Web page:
EAGLE, Colorado - The Colorado Division of Wildlife is looking for two or more people who were seen hand feeding burgers to a black bear and three cubs over the noon hour on Wednesday at Burger King in Eagle.
"This is an extraordinary example of stupid and irresponsible behavior by people," said DOW Northwest Regional Manager Ron Velarde.
"Because of their reckless actions, the sow and cubs now know that people mean food. This dramatically increases the likelihood that these bears will get into trouble in the future and have to be put down," Velarde added.
Eagle District Wildlife Manager Brian Wodrich said he had previously received a report that this sow had entered a vehicle in the area and took food. The incident at the Burger King will further condition the bears to associate people with an easy meal, Wodrich said.
The Eagle Police Department reported first receiving calls around 12:20 p.m. on Wednesday from people observing a sow bear and cubs rummaging through an unsecured dumpster at the restaurant. This attracted a small crowd of onlookers.
An Eagle police officer also reported that witnesses at the scene said that they saw at least two people buying hamburgers and hand feeding them to the bears.
The Division of Wildlife is now asking the public for help in identifying those involved. A person convicted on a charge of feeding wildlife is subject to hefty fines, said DOW spokesman Mike Porras.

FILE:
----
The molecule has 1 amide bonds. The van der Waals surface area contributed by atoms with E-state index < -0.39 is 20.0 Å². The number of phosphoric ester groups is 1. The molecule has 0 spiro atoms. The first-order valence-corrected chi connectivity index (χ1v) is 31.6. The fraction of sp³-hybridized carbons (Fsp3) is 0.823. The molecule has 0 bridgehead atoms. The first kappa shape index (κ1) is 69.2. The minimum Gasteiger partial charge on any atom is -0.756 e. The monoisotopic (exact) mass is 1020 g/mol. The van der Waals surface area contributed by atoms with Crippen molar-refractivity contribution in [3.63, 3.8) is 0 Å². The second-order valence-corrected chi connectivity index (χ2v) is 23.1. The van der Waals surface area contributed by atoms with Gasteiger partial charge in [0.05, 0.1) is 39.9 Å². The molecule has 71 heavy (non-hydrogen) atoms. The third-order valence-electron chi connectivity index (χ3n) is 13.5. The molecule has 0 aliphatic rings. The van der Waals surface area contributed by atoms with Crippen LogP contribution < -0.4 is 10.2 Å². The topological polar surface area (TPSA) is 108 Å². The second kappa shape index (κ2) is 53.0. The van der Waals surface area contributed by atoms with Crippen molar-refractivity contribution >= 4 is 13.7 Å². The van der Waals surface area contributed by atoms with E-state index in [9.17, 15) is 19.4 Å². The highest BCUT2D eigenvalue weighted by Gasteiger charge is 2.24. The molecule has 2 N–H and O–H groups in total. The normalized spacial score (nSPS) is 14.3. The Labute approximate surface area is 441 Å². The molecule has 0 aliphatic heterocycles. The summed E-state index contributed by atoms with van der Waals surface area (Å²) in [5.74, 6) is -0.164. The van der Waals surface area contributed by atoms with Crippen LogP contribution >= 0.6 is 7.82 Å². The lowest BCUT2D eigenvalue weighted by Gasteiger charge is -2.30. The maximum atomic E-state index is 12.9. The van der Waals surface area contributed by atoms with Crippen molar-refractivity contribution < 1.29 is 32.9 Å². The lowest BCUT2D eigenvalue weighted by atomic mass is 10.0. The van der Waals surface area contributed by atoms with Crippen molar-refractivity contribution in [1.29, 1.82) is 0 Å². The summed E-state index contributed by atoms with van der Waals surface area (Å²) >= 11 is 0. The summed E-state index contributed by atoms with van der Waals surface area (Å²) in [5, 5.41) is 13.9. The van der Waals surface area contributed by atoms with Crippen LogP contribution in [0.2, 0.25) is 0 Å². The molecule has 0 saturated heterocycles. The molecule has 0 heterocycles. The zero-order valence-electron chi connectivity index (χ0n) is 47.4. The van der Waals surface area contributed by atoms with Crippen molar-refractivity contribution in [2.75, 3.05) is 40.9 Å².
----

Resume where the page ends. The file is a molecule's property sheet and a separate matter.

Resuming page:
Eagle's Burger King is very close to the Eagle exit from I-70, making it a popular stop for long-distance travelers.
"It's possible that the people who fed the bears are long gone," said DOW Area Wildlife Manager Perry Will. "But what might have started out as a great photo opportunity for them creates a big problem for us. Locals and visitors alike need to understand that we will not tolerate anyone putting our citizens and our wildlife at risk."
Will encouraged anyone who observes people feeding bears in any situation to call a Division of Wildlife office.
The incident also highlights the gradual process of convincing municipalities to require bear-proof dumpsters.
In Eagle, Wodrich has encouraged businesses to use bear-resistant trash dumpsters and remove bear attractants such as food, trash and bird feeders.
"The town of Eagle currently does not have ordinances that require bear-resistant trash dumpsters, which are a great way of keeping bears out of trash," said Wodrich. "We always encourage people and businesses in bear country to do their part to help reduce conflicts with wildlife."
To provide information about the incident, contact the Division of Wildlife office in Glenwood Springs at (970) 947-2920.